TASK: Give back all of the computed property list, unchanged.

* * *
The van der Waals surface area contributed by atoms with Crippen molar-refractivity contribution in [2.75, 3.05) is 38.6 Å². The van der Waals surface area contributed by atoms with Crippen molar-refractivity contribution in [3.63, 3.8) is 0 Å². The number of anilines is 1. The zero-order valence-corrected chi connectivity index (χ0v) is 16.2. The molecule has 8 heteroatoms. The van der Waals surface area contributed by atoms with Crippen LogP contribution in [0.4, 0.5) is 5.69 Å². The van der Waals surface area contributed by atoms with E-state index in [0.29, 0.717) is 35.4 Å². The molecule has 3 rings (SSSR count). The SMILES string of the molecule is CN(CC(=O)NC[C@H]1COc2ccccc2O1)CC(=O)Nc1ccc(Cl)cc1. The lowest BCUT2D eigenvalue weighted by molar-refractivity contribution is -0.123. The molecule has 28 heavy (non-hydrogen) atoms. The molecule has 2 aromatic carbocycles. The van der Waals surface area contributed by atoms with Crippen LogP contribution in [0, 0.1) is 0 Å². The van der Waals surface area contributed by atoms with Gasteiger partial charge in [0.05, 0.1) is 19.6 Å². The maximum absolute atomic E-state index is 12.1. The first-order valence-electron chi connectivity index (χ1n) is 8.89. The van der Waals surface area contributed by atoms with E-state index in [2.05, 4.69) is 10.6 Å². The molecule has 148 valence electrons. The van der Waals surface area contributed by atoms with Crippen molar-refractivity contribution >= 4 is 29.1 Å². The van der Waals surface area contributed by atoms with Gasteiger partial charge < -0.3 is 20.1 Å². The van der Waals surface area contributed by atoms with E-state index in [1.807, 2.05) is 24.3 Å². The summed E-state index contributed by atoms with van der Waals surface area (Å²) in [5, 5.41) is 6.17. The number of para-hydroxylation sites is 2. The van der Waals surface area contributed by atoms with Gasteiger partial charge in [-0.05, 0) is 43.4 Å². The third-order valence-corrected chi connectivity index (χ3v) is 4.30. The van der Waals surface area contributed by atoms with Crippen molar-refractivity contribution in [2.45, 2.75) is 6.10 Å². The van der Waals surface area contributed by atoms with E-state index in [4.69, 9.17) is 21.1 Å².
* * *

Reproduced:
The van der Waals surface area contributed by atoms with Crippen molar-refractivity contribution in [2.75, 3.05) is 38.6 Å². The van der Waals surface area contributed by atoms with Crippen molar-refractivity contribution in [3.63, 3.8) is 0 Å². The number of anilines is 1. The zero-order valence-corrected chi connectivity index (χ0v) is 16.2. The molecule has 8 heteroatoms. The van der Waals surface area contributed by atoms with Crippen LogP contribution in [0.4, 0.5) is 5.69 Å². The van der Waals surface area contributed by atoms with E-state index in [0.29, 0.717) is 35.4 Å². The molecule has 3 rings (SSSR count). The SMILES string of the molecule is CN(CC(=O)NC[C@H]1COc2ccccc2O1)CC(=O)Nc1ccc(Cl)cc1. The lowest BCUT2D eigenvalue weighted by molar-refractivity contribution is -0.123. The molecule has 28 heavy (non-hydrogen) atoms. The molecule has 2 aromatic carbocycles. The van der Waals surface area contributed by atoms with Crippen LogP contribution in [0, 0.1) is 0 Å². The van der Waals surface area contributed by atoms with Gasteiger partial charge in [0.05, 0.1) is 19.6 Å². The maximum absolute atomic E-state index is 12.1. The first-order valence-electron chi connectivity index (χ1n) is 8.89. The van der Waals surface area contributed by atoms with E-state index in [2.05, 4.69) is 10.6 Å². The molecule has 148 valence electrons. The van der Waals surface area contributed by atoms with Crippen molar-refractivity contribution >= 4 is 29.1 Å². The van der Waals surface area contributed by atoms with Gasteiger partial charge < -0.3 is 20.1 Å². The van der Waals surface area contributed by atoms with E-state index in [1.807, 2.05) is 24.3 Å². The summed E-state index contributed by atoms with van der Waals surface area (Å²) in [5, 5.41) is 6.17. The number of para-hydroxylation sites is 2. The van der Waals surface area contributed by atoms with Gasteiger partial charge in [-0.05, 0) is 43.4 Å². The third-order valence-corrected chi connectivity index (χ3v) is 4.30. The van der Waals surface area contributed by atoms with Crippen molar-refractivity contribution in [2.45, 2.75) is 6.10 Å². The van der Waals surface area contributed by atoms with E-state index in [4.69, 9.17) is 21.1 Å².